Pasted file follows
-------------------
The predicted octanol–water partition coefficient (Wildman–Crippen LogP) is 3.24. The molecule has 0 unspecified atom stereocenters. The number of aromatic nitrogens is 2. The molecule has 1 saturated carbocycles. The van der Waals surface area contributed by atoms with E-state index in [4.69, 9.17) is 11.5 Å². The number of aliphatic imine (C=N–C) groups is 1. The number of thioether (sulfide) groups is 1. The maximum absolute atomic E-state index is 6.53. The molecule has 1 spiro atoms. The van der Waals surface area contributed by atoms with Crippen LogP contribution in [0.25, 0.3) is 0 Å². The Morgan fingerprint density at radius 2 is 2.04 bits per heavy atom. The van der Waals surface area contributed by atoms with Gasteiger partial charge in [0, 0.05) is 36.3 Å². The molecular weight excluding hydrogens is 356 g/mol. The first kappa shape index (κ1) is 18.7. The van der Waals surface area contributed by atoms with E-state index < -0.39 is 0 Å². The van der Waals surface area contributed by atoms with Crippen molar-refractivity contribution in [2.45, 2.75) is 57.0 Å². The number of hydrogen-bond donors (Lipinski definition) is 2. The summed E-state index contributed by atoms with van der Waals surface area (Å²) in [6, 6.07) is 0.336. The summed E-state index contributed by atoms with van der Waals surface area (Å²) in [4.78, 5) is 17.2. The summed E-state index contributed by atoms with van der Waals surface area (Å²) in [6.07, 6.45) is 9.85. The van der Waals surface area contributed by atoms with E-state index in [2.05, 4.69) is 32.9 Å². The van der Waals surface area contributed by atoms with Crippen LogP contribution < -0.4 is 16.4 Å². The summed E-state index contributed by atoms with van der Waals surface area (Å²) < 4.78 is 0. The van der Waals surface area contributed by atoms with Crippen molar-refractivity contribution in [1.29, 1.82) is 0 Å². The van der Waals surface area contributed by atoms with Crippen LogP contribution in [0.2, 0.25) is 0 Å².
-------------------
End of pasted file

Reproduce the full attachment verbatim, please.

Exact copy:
The predicted octanol–water partition coefficient (Wildman–Crippen LogP) is 3.24. The molecule has 0 unspecified atom stereocenters. The number of aromatic nitrogens is 2. The molecule has 1 saturated carbocycles. The van der Waals surface area contributed by atoms with E-state index in [4.69, 9.17) is 11.5 Å². The number of aliphatic imine (C=N–C) groups is 1. The number of thioether (sulfide) groups is 1. The maximum absolute atomic E-state index is 6.53. The molecule has 1 spiro atoms. The van der Waals surface area contributed by atoms with Crippen LogP contribution in [0.25, 0.3) is 0 Å². The Morgan fingerprint density at radius 2 is 2.04 bits per heavy atom. The van der Waals surface area contributed by atoms with Gasteiger partial charge in [0, 0.05) is 36.3 Å². The molecular weight excluding hydrogens is 356 g/mol. The first kappa shape index (κ1) is 18.7. The van der Waals surface area contributed by atoms with E-state index < -0.39 is 0 Å². The van der Waals surface area contributed by atoms with Crippen molar-refractivity contribution in [2.45, 2.75) is 57.0 Å². The number of hydrogen-bond donors (Lipinski definition) is 2. The summed E-state index contributed by atoms with van der Waals surface area (Å²) in [6, 6.07) is 0.336. The summed E-state index contributed by atoms with van der Waals surface area (Å²) in [4.78, 5) is 17.2. The summed E-state index contributed by atoms with van der Waals surface area (Å²) in [6.07, 6.45) is 9.85. The van der Waals surface area contributed by atoms with E-state index in [2.05, 4.69) is 32.9 Å². The van der Waals surface area contributed by atoms with Crippen LogP contribution < -0.4 is 16.4 Å². The summed E-state index contributed by atoms with van der Waals surface area (Å²) < 4.78 is 0. The van der Waals surface area contributed by atoms with Crippen molar-refractivity contribution in [1.29, 1.82) is 0 Å². The van der Waals surface area contributed by atoms with Crippen LogP contribution in [0.2, 0.25) is 0 Å².